Investors are in search of alternative energy investments, and geothermal energy stocks have been apart of the conversation.
Geo means earth, and thermal means heat. And heat and energy extracted from the earth’s crust is geothermal energy.
If we talk about the potential of geothermal energy, nuclear might look like a midget. A 2006 MIT study stated that geothermal power has the theoretical capability to power the United States for 130,000 years.
This renewable energy has immense potential and is still largely untapped, accounting for less than 1% of global energy. Why? There are only two plausible explanations. Either geothermal has environmental consequences or it is not economically viable. Let’s explore below!
How Does Geothermal Energy Work?
Geothermal is the next big carbon-free renewable energy. It can power and heat buildings of all shapes and sizes, with just 25% of the electricity used by traditional heating systems.
Unlike wind and solar, it doesn’t depend on climate for electricity generation, nor does it need a large surface area. This shows that geothermal is a blessing once the power plant is operational. That is where the challenge comes.
To understand the challenge, you need to know how a geothermal plant works. Earth’s core is hot, and it heats up underground water reservoirs.
The geothermal producer digs well deep into the earth’s crust to access the steam of the underground water. It uses this steam to power turbines that are connected to an electricity generator.
Once the steam cools off and turns into the water, the plants push the water back into the ground to be heated up again. There are three types of geothermal power stations; dry steam, flash steam and binary cycle.
Challenges of Geothermal Energy
Now that you know how geothermal energy is produced, there are three challenges; location, machinery, and cost.
Location – A 2017 report by the International Renewable Energy Agency state that geothermal energy typically costs between $1,870 per kW and $5,050 per kW, depending on the site. Hence, these power plants are in areas where underground heat is closer to the surface, like hot springs, geysers, or near a volcano. Such locations are uninhabitable, which means transmission lines need to be built to transmit this electricity to nearby cities and towns.
Machinery – The next big challenge is making drilling cost-efficient. Many producers drill holes in untapped geothermal sources to see if the machinery can withstand the underground heat. Many advancements are being made to make drilling holes cost-efficient.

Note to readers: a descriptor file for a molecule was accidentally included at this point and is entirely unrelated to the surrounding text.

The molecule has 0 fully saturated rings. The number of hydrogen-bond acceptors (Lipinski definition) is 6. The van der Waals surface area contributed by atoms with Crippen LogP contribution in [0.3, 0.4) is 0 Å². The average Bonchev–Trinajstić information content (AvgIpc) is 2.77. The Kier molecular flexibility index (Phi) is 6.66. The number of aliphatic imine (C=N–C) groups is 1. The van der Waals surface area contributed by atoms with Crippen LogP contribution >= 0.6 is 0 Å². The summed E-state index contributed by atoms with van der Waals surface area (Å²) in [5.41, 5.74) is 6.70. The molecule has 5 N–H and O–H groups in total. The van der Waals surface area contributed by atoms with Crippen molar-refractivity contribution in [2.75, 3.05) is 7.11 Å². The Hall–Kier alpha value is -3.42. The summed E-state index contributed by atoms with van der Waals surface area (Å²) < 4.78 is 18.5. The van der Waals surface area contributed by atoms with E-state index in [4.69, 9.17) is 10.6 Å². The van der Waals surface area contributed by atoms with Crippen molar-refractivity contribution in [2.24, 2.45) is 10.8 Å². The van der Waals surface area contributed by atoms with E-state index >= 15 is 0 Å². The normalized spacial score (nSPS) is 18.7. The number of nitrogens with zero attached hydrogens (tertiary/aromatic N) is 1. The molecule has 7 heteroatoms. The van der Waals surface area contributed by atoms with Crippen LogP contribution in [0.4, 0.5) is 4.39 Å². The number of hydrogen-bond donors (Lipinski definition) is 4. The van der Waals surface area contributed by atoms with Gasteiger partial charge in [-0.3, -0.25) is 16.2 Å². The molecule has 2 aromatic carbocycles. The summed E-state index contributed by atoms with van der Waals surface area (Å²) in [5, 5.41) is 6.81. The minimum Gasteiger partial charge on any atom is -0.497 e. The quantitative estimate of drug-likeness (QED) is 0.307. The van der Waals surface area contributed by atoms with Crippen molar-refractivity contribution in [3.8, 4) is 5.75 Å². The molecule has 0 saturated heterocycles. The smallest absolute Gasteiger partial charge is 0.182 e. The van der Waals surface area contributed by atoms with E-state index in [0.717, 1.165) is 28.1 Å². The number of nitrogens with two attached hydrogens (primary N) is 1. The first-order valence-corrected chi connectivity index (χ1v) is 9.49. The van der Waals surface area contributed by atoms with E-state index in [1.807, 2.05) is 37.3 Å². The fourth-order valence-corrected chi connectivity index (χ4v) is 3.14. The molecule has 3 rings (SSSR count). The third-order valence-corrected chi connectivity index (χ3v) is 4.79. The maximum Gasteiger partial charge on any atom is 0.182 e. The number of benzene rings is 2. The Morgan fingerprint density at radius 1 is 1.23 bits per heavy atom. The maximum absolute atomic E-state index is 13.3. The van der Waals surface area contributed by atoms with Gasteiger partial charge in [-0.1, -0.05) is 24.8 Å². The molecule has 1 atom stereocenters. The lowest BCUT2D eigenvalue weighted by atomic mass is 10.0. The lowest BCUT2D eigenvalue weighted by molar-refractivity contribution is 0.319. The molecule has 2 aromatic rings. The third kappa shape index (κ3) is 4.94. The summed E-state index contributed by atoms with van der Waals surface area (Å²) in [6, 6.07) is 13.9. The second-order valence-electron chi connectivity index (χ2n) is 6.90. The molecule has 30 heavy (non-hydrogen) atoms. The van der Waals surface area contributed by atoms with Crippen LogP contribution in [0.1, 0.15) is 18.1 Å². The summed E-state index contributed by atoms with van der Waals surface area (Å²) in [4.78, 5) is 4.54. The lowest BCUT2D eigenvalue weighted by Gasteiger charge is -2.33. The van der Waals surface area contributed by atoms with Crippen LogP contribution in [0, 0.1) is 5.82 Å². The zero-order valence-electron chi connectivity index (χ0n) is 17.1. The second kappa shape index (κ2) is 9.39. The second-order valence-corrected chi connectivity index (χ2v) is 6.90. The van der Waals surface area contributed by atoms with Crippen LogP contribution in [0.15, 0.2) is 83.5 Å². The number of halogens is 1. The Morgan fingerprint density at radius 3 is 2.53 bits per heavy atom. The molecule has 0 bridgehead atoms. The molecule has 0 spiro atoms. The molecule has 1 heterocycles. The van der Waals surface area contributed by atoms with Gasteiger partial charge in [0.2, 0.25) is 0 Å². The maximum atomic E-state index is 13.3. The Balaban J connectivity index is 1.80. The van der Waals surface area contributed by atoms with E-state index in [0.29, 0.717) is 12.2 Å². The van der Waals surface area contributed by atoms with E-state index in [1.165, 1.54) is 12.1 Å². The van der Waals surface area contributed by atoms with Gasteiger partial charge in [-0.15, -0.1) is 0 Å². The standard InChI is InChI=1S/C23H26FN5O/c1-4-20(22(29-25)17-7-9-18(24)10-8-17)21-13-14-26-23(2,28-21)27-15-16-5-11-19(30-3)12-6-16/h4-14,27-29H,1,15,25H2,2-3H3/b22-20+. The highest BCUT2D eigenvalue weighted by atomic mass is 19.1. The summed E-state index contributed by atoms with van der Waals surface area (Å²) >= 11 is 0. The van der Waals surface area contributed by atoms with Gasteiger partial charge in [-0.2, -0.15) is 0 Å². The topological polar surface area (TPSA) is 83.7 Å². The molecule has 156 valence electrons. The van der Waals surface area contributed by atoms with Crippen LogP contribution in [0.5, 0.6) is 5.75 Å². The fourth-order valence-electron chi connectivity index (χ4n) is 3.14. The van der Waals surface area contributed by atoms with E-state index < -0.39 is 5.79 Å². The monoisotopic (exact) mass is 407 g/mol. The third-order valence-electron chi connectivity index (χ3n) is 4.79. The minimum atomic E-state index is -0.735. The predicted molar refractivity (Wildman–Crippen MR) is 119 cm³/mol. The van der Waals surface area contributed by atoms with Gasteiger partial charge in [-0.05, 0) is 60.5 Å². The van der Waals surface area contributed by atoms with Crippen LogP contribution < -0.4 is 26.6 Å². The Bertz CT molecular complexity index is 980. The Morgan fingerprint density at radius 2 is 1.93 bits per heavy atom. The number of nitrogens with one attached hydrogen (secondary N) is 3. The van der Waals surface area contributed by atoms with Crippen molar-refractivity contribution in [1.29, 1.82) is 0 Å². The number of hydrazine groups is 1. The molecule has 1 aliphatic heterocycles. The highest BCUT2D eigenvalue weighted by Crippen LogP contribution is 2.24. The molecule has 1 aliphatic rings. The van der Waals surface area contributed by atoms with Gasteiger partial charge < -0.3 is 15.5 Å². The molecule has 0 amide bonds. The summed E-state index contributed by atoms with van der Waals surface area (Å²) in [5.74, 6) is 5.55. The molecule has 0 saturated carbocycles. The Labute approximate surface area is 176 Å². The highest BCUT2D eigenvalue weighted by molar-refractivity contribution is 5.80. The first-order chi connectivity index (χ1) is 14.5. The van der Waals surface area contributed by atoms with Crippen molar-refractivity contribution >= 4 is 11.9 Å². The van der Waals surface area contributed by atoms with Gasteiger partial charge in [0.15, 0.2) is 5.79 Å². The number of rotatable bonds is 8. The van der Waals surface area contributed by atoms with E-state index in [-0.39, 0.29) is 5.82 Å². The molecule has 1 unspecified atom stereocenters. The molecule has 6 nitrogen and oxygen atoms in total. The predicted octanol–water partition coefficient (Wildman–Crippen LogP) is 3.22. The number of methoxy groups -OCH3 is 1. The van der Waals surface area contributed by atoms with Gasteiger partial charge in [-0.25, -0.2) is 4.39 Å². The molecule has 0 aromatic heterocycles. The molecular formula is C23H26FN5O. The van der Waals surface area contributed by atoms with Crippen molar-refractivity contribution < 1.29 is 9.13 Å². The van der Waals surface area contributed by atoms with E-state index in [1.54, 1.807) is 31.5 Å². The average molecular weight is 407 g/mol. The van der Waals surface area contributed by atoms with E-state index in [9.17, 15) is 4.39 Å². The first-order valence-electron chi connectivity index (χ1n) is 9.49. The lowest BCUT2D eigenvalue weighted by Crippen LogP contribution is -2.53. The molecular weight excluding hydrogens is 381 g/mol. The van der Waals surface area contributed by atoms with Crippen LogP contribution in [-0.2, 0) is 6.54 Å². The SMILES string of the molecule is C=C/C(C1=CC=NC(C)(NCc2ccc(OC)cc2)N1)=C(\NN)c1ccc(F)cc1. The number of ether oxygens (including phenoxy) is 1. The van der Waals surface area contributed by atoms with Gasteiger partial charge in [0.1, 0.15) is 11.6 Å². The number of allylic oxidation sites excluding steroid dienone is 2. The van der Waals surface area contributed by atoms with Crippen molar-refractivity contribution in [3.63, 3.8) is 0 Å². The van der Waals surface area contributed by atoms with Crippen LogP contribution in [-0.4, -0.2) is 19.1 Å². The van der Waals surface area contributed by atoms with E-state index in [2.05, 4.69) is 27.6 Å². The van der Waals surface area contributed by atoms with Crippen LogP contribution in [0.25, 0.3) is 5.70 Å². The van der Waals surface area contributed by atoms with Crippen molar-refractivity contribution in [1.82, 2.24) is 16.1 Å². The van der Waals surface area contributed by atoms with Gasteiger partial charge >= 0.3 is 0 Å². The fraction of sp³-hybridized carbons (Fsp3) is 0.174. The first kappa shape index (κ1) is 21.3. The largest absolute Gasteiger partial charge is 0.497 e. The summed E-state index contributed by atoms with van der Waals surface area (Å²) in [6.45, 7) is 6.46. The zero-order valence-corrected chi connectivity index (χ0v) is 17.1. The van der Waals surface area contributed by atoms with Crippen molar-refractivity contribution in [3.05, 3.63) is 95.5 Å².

Cost – The biggest challenge in tapping geothermal power is the economic viability of the project. Exploration and building plant and transmission infrastructure require significant capital.
Only big companies with tremendous capital and the patience to wait for several years invest in geothermal projects. Hence, most public companies investing in geothermal projects are traditional oil and gas stocks like Chevron and Calpine. They have the capital and drilling expertise. But geothermal accounts for just a fraction of their revenue. Other than oil and gas companies, private companies and startups, like Bill Gates’ Fervo Energy and GreenFire Energy, invest in geothermal. So if you are looking for ESG investments in geothermal energy, there are not many options available.
I have identified two publicly traded stocks that have decent exposure to geothermal energy.
Best Geothermal Energy Stocks
1. Ormat Technologies (NYSE: PII)
Ormat Technologies is a pure-play geothermal stock that generates electricity from geothermal and solar power plants. It also manufactures equipment for geothermal power plants and builds energy storage units. Ormat’s first-quarter adjusted EBITDA surged 8.7% to $107.9 million as revenue surged 10.4%. It is on track to deliver an annual Adjusted EBITDA of $500 million by the end of 2022.
Ormat plans to increase its combined geothermal, energy storage and solar generation portfolio to more than 1.5 GW by the end of 2023. The company’s strong fundamentals indicate that geothermal projects can be a viable investment.
Ormat’s stock surged 38% between February 23 and April 19 as all energy stocks surged due to fears of energy supply shortage from the Russia-Ukraine war. The stock has corrected 11% since April 19, making it a good entry point to get exposure to geothermal potential.
2. Polaris Infrastructure (NYSE: PII)
Polaris Infrastructure is Canada’s renewable energy producer that operates a 72 MW geothermal facility in Nicaragua, 32 MW hydroelectric facilities in Peru, and 13 MW solar projects. It is safe to say Polaris is a geothermal stock, given its higher exposure to geothermal than hydro and solar. Its first-quarter revenue and adjusted EBITDA surged 2.5% and 2%, respectively. Polaris stock has surged 28% since the Russia-Ukraine war broke.
Best Geothermal Energy Stocks: Final Takeaway
The geothermal industry is still at a nascent stage and is not yet economically feasible. Even with government subsidies, geothermal projects are not economically feasible. Hence, there are not many pure-play geothermal companies as they don’t attract investors.
Geothermal has tremendous potential to be a game-changer if startups can build a technology that can cost-effectively harness this power. Wind and solar also started on the same foot 10 years back where cost was their biggest drawback. But cost reduced over the years and now they are a viable investment attracting investors’ attention.
Unless you have a boatload of money and are ready to take one for science, geothermal stocks are not a viable investment. The above two stocks are in green due to renewed interest in renewables. But solar and wind are better investment options to get handsome returns in 10 years.